Judge throws out DC’s privacy lawsuit against Meta


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A judge has dismissed the lawsuit filed against Meta by the attorney general of Washington, DC, which alleged Meta’s “lax” privacy policies led to the Cambridge Analytica scandal, as reported earlier by The New York Times. In a ruling on Thursday, Superior Court Judge Maurice A. Ross found that “Facebook did not materially mislead consumers as to their response to Cambridge Analytica.”

In this ruling, however, Judge Ross argues that Meta took “a number of enforcement actions” against the third-party app in question, ordered it to delete the data it had on users, and started an investigation. “While the District may disagree with Facebook’s approach to the situation, there is no legal basis that required Facebook to act differently,” the ruling reads. “The actions that Facebook took were consistent with its stated policies.”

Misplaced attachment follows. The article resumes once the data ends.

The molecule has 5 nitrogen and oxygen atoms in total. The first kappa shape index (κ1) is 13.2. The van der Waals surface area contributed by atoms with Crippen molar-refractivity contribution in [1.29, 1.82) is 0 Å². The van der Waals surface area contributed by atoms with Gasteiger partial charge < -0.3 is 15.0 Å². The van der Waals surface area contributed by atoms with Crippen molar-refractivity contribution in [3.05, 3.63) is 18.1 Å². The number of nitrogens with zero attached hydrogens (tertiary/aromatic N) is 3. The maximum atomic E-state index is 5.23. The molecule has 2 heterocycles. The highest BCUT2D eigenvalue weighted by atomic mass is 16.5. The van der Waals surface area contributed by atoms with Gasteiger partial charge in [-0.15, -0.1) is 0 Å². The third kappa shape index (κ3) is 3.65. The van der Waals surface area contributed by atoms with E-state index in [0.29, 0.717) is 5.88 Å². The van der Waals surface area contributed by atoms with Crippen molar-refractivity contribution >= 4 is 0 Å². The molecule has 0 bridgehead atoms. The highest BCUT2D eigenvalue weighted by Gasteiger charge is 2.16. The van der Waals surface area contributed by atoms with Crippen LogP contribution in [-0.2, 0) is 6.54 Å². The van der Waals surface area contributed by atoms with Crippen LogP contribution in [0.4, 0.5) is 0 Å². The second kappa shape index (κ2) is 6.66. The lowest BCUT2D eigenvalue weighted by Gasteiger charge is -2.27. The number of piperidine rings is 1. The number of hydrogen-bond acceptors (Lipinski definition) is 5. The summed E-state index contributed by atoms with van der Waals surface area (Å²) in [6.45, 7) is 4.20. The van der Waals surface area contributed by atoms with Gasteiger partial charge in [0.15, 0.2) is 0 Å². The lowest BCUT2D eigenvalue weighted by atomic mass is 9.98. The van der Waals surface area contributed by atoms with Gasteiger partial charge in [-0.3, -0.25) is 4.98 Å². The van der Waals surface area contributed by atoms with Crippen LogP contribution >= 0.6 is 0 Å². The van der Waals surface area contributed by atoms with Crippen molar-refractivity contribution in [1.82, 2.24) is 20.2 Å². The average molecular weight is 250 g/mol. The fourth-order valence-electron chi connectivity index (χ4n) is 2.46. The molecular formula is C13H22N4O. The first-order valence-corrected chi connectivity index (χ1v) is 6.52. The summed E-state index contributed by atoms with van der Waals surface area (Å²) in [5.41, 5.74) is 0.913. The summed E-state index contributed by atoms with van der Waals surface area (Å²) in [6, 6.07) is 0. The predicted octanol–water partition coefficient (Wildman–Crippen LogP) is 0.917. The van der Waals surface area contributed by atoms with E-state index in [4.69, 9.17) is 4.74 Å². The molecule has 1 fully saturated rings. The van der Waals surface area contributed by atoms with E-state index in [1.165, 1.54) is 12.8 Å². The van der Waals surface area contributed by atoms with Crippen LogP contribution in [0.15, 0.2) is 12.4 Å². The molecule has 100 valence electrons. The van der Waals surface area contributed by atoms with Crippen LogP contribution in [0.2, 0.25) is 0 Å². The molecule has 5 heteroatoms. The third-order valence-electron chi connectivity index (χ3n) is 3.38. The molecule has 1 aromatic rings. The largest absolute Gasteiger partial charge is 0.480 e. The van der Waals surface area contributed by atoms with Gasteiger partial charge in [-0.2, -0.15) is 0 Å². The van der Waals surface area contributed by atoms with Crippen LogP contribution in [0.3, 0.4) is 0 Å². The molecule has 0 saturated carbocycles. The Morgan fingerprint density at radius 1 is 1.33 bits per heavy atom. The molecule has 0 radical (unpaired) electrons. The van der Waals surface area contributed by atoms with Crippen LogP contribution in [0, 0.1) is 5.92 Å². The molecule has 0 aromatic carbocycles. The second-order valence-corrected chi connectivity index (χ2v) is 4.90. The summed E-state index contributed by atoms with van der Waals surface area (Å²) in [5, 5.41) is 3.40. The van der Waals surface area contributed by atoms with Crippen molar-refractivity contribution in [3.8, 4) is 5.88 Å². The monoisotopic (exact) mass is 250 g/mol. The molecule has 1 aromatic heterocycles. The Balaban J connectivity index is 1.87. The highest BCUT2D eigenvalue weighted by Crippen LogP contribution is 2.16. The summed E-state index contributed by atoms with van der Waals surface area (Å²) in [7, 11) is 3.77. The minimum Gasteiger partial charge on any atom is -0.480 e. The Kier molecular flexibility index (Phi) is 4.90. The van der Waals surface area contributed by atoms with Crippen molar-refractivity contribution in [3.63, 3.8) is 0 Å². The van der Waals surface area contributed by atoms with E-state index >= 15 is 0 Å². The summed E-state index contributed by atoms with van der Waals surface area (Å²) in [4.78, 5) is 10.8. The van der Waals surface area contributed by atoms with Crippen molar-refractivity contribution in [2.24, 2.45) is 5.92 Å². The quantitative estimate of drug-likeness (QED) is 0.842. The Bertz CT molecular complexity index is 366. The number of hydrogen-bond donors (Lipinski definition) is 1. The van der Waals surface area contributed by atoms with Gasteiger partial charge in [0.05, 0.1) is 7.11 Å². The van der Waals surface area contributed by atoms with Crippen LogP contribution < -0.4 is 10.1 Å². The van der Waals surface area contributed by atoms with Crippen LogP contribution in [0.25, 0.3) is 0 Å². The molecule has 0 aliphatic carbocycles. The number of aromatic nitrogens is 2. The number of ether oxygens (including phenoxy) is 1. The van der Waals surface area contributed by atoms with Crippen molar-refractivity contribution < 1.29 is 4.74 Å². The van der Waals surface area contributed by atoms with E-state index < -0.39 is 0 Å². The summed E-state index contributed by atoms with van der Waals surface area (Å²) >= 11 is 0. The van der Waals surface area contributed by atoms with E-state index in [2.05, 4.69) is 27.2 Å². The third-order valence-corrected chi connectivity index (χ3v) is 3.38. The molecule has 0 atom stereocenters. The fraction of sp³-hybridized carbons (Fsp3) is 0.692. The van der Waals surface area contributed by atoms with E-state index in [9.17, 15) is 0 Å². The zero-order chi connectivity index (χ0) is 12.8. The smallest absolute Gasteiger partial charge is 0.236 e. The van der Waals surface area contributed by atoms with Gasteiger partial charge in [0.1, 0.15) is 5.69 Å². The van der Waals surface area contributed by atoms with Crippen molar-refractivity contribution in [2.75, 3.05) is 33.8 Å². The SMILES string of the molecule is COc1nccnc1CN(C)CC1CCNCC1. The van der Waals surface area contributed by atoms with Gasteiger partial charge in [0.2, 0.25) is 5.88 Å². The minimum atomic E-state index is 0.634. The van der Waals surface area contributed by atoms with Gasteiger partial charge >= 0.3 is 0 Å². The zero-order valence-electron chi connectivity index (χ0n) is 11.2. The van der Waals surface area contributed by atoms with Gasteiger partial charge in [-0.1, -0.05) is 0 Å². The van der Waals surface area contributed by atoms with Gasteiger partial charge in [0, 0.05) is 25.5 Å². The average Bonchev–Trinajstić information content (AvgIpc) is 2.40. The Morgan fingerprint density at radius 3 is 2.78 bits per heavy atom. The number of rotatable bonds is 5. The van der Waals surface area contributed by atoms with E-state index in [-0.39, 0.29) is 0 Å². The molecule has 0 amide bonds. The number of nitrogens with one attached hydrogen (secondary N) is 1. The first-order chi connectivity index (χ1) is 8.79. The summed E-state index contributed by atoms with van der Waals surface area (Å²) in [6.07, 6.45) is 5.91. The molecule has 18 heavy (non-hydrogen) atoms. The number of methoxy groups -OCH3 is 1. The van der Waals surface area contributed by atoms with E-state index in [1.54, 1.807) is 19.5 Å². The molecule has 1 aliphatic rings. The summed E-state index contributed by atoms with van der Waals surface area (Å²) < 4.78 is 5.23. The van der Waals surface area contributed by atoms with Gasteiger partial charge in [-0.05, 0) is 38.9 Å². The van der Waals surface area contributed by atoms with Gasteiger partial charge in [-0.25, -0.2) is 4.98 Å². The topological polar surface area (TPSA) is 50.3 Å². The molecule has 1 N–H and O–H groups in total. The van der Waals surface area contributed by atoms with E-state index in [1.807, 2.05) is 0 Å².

“We respectfully disagree with the Court’s decision and are considering all of our options,” Gabriel Shoglow-Rubenstein, the press secretary for DC’s office of the attorney general, says in a statement to The Verge. Meta declined to comment.



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